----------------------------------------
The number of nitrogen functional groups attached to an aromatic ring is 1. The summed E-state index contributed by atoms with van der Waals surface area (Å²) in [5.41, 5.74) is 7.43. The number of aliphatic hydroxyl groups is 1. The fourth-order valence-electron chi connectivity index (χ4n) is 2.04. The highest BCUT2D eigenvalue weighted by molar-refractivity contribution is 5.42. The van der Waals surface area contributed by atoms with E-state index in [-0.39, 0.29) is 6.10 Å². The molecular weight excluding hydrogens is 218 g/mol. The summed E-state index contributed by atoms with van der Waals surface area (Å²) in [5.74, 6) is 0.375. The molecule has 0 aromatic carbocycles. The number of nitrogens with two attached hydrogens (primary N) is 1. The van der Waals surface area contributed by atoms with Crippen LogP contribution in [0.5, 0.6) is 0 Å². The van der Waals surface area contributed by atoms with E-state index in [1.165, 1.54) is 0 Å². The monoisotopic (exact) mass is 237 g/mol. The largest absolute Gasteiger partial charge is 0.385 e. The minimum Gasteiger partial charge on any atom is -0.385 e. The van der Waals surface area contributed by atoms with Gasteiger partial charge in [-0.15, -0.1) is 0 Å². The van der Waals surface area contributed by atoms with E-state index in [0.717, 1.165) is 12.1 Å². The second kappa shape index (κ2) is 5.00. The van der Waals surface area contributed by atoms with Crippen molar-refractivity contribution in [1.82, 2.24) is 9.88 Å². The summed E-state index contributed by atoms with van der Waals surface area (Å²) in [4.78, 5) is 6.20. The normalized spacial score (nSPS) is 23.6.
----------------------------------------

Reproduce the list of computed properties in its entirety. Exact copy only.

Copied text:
The number of nitrogen functional groups attached to an aromatic ring is 1. The summed E-state index contributed by atoms with van der Waals surface area (Å²) in [5.41, 5.74) is 7.43. The number of aliphatic hydroxyl groups is 1. The fourth-order valence-electron chi connectivity index (χ4n) is 2.04. The highest BCUT2D eigenvalue weighted by molar-refractivity contribution is 5.42. The van der Waals surface area contributed by atoms with E-state index in [-0.39, 0.29) is 6.10 Å². The molecular weight excluding hydrogens is 218 g/mol. The summed E-state index contributed by atoms with van der Waals surface area (Å²) in [5.74, 6) is 0.375. The molecule has 0 aromatic carbocycles. The number of nitrogens with two attached hydrogens (primary N) is 1. The van der Waals surface area contributed by atoms with Crippen LogP contribution in [0.5, 0.6) is 0 Å². The van der Waals surface area contributed by atoms with E-state index in [1.165, 1.54) is 0 Å². The monoisotopic (exact) mass is 237 g/mol. The largest absolute Gasteiger partial charge is 0.385 e. The minimum Gasteiger partial charge on any atom is -0.385 e. The van der Waals surface area contributed by atoms with Gasteiger partial charge in [-0.15, -0.1) is 0 Å². The van der Waals surface area contributed by atoms with E-state index in [0.717, 1.165) is 12.1 Å². The second kappa shape index (κ2) is 5.00. The van der Waals surface area contributed by atoms with Crippen molar-refractivity contribution in [1.82, 2.24) is 9.88 Å². The summed E-state index contributed by atoms with van der Waals surface area (Å²) in [4.78, 5) is 6.20. The normalized spacial score (nSPS) is 23.6.